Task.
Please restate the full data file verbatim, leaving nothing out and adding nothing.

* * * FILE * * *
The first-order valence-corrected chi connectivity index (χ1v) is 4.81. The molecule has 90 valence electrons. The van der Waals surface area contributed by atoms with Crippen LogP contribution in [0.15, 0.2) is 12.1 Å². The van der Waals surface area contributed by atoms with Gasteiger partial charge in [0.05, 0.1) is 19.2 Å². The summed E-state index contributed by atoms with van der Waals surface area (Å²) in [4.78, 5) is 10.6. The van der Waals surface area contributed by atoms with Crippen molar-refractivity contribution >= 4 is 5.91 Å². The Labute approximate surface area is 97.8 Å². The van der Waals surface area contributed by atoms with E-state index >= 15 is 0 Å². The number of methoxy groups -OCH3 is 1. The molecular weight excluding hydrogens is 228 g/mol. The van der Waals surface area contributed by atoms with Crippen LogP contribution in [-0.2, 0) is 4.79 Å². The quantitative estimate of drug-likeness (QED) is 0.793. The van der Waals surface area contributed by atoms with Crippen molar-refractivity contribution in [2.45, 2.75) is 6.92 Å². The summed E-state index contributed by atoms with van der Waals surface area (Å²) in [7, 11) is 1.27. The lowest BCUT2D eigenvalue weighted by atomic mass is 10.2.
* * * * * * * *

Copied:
The first-order valence-corrected chi connectivity index (χ1v) is 4.81. The molecule has 90 valence electrons. The van der Waals surface area contributed by atoms with Crippen LogP contribution in [0.15, 0.2) is 12.1 Å². The van der Waals surface area contributed by atoms with Gasteiger partial charge in [0.05, 0.1) is 19.2 Å². The summed E-state index contributed by atoms with van der Waals surface area (Å²) in [4.78, 5) is 10.6. The van der Waals surface area contributed by atoms with Crippen molar-refractivity contribution >= 4 is 5.91 Å². The Labute approximate surface area is 97.8 Å². The van der Waals surface area contributed by atoms with E-state index >= 15 is 0 Å². The number of methoxy groups -OCH3 is 1. The molecular weight excluding hydrogens is 228 g/mol. The van der Waals surface area contributed by atoms with Crippen LogP contribution in [-0.2, 0) is 4.79 Å². The quantitative estimate of drug-likeness (QED) is 0.793. The van der Waals surface area contributed by atoms with Crippen molar-refractivity contribution in [2.45, 2.75) is 6.92 Å². The summed E-state index contributed by atoms with van der Waals surface area (Å²) in [7, 11) is 1.27. The lowest BCUT2D eigenvalue weighted by atomic mass is 10.2.